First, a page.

Central choir’s plans to safely resume in person classes

With students returning to class in person, the Central choir classes have had to make many changes. Sara Cowan is one of the choir teachers at Central who teaches several of these choirs. She has been working on making the experience safe for her choir students by following specific guidelines as well as keeping students engaged and social through certain apps on the new school-issued iPads.


The Omaha Public Schools district is having choir classes follow guidelines from multiple studies. “We are especially following a study published by the university of Colorado. It states that if every singer is masked, at least six feet apart and singing for thirty minutes or less, then it will be relatively safe,” states Cowan.


Because of Central’s classes being split between students who are online and students who are in person, the idea of how to connect the students online with the students in person has been a continuing discussion among students and teachers. “A choir is just not a choir without everyone who’s in that group together,” says Cowan, “In the 3/2 model there are some days and choirs where I will have six or seven students in the room and the rest will be virtual and other days where I’ll have twenty students in the room and everyone else will be virtual.”


Because of this disconnect between students returning to school and those who are staying home, Cowan has been communicating with her classes to come up with ideas on how they can all stay connected. “A lot of the ideas on how to connect the students have actually come from the students themselves,” says Cowan, “I know that in choir the team-building and social aspect is really important, maybe more than other classes.”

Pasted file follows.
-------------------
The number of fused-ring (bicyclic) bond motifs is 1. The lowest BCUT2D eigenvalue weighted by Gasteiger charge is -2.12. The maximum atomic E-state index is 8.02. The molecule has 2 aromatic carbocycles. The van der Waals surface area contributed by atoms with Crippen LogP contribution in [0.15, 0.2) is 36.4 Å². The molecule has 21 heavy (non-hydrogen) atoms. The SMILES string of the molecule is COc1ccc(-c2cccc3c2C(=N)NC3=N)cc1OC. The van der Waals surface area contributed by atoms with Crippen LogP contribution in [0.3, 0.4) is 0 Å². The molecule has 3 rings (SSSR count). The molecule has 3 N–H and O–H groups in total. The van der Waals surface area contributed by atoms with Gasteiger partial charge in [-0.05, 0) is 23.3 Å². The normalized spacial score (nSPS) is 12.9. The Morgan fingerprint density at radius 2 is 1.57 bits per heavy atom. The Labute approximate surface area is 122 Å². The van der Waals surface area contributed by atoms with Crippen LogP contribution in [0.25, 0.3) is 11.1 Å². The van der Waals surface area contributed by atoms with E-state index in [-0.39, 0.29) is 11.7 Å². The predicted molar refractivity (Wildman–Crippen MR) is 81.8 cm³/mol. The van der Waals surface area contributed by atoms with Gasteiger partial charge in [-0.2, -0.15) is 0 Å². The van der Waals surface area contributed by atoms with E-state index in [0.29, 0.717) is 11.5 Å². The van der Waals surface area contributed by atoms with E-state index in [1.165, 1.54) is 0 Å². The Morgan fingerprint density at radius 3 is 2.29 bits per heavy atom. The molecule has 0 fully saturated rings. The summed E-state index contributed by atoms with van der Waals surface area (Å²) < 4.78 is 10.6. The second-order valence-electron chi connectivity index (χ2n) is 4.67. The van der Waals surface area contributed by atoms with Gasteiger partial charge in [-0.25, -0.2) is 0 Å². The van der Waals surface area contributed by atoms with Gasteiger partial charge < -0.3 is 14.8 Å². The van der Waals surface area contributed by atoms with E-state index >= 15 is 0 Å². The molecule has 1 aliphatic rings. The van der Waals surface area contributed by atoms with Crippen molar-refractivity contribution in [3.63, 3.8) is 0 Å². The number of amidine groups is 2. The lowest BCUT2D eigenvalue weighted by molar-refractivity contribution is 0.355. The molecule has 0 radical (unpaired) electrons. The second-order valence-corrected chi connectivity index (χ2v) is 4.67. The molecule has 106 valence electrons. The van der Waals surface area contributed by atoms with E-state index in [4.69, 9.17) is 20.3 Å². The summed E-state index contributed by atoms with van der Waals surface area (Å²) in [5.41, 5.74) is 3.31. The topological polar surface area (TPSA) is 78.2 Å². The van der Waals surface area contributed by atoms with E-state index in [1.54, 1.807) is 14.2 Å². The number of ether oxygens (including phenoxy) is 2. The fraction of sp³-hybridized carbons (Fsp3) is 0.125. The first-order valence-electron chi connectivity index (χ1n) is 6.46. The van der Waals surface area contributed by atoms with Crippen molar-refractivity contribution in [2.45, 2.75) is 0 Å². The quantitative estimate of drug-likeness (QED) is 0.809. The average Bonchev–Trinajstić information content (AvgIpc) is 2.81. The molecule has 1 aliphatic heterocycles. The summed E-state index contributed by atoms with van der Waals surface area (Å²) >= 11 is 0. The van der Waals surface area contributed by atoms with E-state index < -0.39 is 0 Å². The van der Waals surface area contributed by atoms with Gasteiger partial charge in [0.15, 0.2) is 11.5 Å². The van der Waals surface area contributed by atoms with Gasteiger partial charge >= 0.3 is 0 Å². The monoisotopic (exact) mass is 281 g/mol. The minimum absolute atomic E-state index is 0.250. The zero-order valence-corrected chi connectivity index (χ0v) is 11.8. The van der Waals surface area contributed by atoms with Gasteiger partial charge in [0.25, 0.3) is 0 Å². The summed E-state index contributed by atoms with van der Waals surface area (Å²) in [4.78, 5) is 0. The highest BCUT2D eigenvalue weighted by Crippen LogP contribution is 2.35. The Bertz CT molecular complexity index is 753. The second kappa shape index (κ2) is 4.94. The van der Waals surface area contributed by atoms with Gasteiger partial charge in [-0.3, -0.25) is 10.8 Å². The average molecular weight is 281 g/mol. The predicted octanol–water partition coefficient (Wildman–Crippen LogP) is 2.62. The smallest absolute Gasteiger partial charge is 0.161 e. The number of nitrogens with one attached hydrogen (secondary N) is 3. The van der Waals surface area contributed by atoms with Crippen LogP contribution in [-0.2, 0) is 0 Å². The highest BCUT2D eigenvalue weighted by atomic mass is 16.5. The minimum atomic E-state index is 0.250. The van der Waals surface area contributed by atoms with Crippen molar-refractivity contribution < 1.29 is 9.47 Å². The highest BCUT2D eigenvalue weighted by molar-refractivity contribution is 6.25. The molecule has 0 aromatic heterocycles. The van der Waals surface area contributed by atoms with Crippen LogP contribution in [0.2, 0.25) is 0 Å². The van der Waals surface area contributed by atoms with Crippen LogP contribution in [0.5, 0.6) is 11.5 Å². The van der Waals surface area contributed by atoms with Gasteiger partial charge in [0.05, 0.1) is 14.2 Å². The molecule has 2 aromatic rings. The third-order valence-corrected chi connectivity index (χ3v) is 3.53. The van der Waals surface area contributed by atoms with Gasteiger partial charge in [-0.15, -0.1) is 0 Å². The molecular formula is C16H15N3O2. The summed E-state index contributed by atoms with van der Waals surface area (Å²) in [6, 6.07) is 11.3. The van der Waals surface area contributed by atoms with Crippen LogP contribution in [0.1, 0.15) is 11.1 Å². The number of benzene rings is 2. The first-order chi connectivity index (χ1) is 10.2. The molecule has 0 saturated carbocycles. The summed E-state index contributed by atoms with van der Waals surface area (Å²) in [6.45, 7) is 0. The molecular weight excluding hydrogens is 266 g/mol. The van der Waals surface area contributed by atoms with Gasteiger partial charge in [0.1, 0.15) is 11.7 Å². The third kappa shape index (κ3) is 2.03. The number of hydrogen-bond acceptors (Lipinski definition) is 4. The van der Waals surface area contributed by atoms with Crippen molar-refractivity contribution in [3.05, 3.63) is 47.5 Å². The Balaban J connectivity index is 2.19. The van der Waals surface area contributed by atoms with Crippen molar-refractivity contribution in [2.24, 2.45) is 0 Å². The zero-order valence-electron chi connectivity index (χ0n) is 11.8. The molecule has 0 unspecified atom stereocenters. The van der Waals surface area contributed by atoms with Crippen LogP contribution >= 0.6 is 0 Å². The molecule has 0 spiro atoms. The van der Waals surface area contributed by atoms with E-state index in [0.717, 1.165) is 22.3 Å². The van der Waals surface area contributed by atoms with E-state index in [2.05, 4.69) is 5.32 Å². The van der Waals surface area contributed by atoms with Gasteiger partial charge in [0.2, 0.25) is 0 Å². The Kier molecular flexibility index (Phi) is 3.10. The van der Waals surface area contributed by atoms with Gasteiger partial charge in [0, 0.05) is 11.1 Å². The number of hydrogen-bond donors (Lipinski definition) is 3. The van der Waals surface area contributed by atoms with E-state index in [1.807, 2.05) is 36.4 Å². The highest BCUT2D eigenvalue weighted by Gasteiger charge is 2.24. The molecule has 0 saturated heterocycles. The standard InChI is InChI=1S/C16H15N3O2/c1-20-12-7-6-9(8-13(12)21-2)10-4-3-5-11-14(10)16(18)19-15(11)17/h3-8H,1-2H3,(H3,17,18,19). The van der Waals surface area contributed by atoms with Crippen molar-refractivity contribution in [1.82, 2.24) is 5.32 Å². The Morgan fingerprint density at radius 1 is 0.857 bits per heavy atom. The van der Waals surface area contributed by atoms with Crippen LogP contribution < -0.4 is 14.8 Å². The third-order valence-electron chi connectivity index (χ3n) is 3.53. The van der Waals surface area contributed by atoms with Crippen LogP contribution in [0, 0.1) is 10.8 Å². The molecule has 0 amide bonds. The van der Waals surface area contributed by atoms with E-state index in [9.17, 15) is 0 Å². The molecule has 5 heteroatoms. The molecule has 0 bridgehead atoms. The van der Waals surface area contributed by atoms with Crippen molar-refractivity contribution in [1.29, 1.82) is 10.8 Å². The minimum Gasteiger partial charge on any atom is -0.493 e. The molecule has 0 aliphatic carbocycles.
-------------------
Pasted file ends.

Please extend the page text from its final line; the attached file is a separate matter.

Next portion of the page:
“I’ve been thinking about how we can connect students as well and I think that some online tools like Padlet and breakout rooms are good for kids to share and get to know each other,” Cowan said, “Flipgrid is a tool I’ve already been using with things like singing assignments and it may be a place where we can talk to each other.“


Assignments have also been a change in the way that Cowan teaches her classes. “Most years in choir I don’t give homework because all of our work is in class and then, because I ask my students to come to concerts, there’s a little bit of commitment outside of class time,” explains Cowan, “But obviously I’ve had to give some homework in this setting because I have less time with my students, and I need them to turn things in rather that doing assessments in the classroom like we are used to.”


“We also want to work more on music theory and really building those theory skills,” said Cowan. “I got this advice a lot early on, which is great, but to me it’s really important that students get the opportunity to sing because nobody signs up for choir just because they want to be good at music theory. Of course music theory is important, and it is going to make you a better singer, but I know that students really want to sing, so that’s going to be my second priority after safety.”